By Amy Nicholson
By LA Weekly critics
By Zachary Pincus-Roth
By Amy Nicholson
By Amy Nicholson
By Amanda Lewis
By Amy Nicholson
By Anthony D'Alessandro
If you haven't seen HBO's crime-drama series The Wire yet, you probably aren't feeling the exclusionary shame that greets those who confess they don't watch The Sopranos or Six Feet Under. Frankly, it just isn't as popular or Zeitgeisty or Emmy-loved. Instead, when you come across a Wire fan, you're likely to get a sincere, expansive, even defensive plea to invest your time in the best show on television. Which it is. There. Now, you've encountered that fan.
So start watching season three this week, but here's the problem: Get ready to meet at least 20 characters, from junkies to drug bosses to police officers to council members to the mayor himself. And don't expect creator David Simon, former crime reporter and author of the acclaimed nonfiction books Homicide: A Year on the Killing Streets and The Corner, and his writers — which this season includes A-list crime novelists George Pelecanos (Hard Revolution), Richard Price (Clockers) and Dennis Lehane (Mystic River) — to rehash what's gone on before. The cops, criminals and politicians on The Wire are life, not exposition.
That's because this Baltimore-set series is a rare bird: a novelistic show that isn't melodramatic. It's ambitious, but only in how human details paint a communal picture, not in outsized emotions or tricked-up storytelling. Ostensibly, The Wire is about an investigation: the first season, into a drug ring in the projects; the second, into dockworker corruption; and this season, into the intersection of the drug war and civic reform. Take a step back, though, and the show is about the way the cultures of cops and criminals operate — the ins and outs of their hierarchical structures and bureaucratic boondoggles. But going for an even wider view, you sense that it's about how an entire city works, and maybe how it doesn't work. During two seasons of intricate, brilliant storytelling, smart but flawed cops have made inroads into the hows and whos of a major drug organization only to see their efforts stymied by the petty rivalries of career-obsessed higher-ups back at police headquarters. Meanwhile, smart but flawed drug lords keep adapting to the changing economics of their trade and ever more sophisticated crime-fighting tools, only to be stymied by the petty rivalries of murder-obsessed members in their own ranks.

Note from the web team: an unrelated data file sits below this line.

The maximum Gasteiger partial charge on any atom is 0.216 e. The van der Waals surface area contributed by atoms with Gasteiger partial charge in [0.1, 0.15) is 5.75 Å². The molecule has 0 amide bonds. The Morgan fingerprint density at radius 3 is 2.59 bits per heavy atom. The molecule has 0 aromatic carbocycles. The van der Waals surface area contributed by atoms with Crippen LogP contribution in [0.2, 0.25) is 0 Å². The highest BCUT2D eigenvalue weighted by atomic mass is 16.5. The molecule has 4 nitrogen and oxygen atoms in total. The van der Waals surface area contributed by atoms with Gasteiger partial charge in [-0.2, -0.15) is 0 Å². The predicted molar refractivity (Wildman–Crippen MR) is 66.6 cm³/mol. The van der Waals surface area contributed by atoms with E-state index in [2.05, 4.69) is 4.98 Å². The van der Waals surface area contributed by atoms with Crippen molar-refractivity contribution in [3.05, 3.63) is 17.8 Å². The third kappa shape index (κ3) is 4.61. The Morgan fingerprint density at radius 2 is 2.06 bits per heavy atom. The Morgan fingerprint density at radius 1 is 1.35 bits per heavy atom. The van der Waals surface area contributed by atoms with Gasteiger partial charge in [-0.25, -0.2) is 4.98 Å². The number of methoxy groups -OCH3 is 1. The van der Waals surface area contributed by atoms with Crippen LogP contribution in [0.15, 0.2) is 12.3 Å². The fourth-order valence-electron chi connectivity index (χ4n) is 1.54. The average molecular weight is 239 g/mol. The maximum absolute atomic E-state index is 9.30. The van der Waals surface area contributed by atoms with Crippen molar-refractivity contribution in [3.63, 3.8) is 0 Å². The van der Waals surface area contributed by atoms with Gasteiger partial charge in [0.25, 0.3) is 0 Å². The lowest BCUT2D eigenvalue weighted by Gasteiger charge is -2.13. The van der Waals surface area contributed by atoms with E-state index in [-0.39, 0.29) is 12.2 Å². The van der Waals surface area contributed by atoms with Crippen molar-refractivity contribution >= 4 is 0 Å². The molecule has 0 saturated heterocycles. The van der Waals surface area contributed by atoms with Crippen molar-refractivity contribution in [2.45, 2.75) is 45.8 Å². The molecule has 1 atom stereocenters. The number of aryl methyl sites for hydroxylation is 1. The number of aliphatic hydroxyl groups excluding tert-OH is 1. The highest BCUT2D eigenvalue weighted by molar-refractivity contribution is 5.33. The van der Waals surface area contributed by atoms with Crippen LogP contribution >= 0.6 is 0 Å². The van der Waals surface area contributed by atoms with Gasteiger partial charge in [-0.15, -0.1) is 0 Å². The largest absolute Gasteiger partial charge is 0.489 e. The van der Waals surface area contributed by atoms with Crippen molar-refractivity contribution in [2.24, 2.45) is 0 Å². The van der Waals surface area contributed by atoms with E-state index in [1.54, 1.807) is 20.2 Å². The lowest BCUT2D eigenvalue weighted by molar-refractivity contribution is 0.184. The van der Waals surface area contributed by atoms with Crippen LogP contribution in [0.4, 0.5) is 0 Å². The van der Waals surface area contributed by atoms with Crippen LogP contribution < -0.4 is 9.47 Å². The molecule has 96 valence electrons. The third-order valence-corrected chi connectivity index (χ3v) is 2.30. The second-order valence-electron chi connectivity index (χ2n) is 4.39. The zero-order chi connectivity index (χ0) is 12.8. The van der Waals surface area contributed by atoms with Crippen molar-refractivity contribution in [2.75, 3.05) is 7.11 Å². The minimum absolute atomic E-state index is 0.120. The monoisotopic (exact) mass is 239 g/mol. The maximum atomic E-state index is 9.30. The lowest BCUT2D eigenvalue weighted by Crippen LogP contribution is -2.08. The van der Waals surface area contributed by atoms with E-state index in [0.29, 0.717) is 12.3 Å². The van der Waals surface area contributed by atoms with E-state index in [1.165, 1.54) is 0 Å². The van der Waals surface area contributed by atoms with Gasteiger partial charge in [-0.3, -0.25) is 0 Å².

What ultimately fuels The Wire, then, is the nitty-gritty of two-steps-forward, one-step-back — in institutions and in personal relationships — and the writers, actors and directors get amazing suspense mileage out of the smallest of hard-won gains or hard-lost sacrifices. In this increasingly moralistic age of TV crime shows, hewing to that kind of cold reality about the engine of society is something of a revelation. And the show is consistently funny about it, too. In last Sunday's premiere episode, for example, cagey-but-weary Lieutenant Daniels (Lance Reddick), head of a narcotic wiretap detail, explains to the politically minded acting commissioner Burrell (Frankie R. Faison) their scheme to arrest a certain foot soldier so that his immediate boss will replace him with an idiot relative who gabs so much on their wiretap that he might lead them to the kingpin.
“What makes you think they'll promote the wrong man?” asks Burrell between golf swings in his office.
Daniels doesn't even raise an eyebrow when he solemnly quips, “We do it all the time.”
Sometimes the fight is so heartbreaking it stings. Later that same episode, a soon-to-retire major (Robert Wisdom) takes a night drive along the streets, which seem an endless parade of buying and selling. At one corner, a kid approaches the major's passenger window to deal. He waits for him to see the badge, hear the radio squawking. The kid just keeps asking what he wants. The major puts his police hat on and stares. The kid backs away, but seems more put out over a lost sale than intimidated. The look of futility on the major's face is one of the most devastating moments I've ever seen on a TV show.
Here's a valiant shot, then, at getting you up to speed in case you're coming to The Wire fresh and can't wait until October when the first season hits stores on DVD. The main story is the ongoing attempt by a dedicated police team to bring down the wide-ranging drug operation of Avon Barksdale (Wood Harris), who in the first season was a shadowy West Baltimore figure until an extensive wiretap run by Detectives Jimmy McNulty (Dominic West), Shakima Greggs (Sonja Sohn), “Bunk” Moreland (Wendell Pierce) and Lester Freamon (Clarke Peters) — under the supervision of Daniels and with help from assistant DA Rhonda Pearlman (Dierdre Lovejoy) — came awfully close to nailing him. What ultimately diluted the investigation and eventual busts were superiors like Colonel William Rawls (John Doman), who cared more about quick results that could be trumpeted to the public and make the department look good, superiors with an eye on moving up the chain of command, and — most distressingly — politicians whose campaign contributions have murky origins.
In season two, the detail, most of them penalized with ridiculous demotions, were brought back together to look into dockworker union corruption, spurred by a feud between a Polish police major and a Polish union boss over a contribution to a Catholic parish. The case led to the illegal trafficking of Russian prostitutes and started to encompass drug trafficking, but the detail was hamstrung once more by the narrow-minded brass for reaching too far. Apart from the police work that season, the series shone a sympathetic light on the easily corruptible but desperate laborers at the wharf: a slowly vanishing yet still proud working class.
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